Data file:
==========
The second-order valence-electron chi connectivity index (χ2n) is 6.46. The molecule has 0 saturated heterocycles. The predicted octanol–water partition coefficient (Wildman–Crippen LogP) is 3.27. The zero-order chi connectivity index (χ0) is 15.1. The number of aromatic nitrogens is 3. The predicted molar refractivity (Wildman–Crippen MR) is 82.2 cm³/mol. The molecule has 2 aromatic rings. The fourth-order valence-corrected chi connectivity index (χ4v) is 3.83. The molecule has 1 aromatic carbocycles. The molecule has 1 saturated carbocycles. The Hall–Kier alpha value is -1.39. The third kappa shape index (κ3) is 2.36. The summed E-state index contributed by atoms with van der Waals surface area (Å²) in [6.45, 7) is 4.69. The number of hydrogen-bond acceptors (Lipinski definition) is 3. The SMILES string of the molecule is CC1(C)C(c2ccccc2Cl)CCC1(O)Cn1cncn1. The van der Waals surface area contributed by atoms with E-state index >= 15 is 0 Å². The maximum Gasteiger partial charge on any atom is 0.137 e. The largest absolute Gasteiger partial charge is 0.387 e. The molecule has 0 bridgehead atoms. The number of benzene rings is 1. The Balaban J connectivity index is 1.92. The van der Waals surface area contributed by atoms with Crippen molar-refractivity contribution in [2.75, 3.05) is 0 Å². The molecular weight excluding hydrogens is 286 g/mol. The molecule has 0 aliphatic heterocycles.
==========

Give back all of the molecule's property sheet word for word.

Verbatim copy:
The second-order valence-electron chi connectivity index (χ2n) is 6.46. The molecule has 0 saturated heterocycles. The predicted octanol–water partition coefficient (Wildman–Crippen LogP) is 3.27. The zero-order chi connectivity index (χ0) is 15.1. The number of aromatic nitrogens is 3. The predicted molar refractivity (Wildman–Crippen MR) is 82.2 cm³/mol. The molecule has 2 aromatic rings. The fourth-order valence-corrected chi connectivity index (χ4v) is 3.83. The molecule has 1 aromatic carbocycles. The molecule has 1 saturated carbocycles. The Hall–Kier alpha value is -1.39. The third kappa shape index (κ3) is 2.36. The summed E-state index contributed by atoms with van der Waals surface area (Å²) in [6.45, 7) is 4.69. The number of hydrogen-bond acceptors (Lipinski definition) is 3. The SMILES string of the molecule is CC1(C)C(c2ccccc2Cl)CCC1(O)Cn1cncn1. The van der Waals surface area contributed by atoms with E-state index >= 15 is 0 Å². The maximum Gasteiger partial charge on any atom is 0.137 e. The largest absolute Gasteiger partial charge is 0.387 e. The molecule has 0 bridgehead atoms. The number of benzene rings is 1. The Balaban J connectivity index is 1.92. The van der Waals surface area contributed by atoms with Crippen molar-refractivity contribution in [2.75, 3.05) is 0 Å². The molecular weight excluding hydrogens is 286 g/mol. The molecule has 0 aliphatic heterocycles.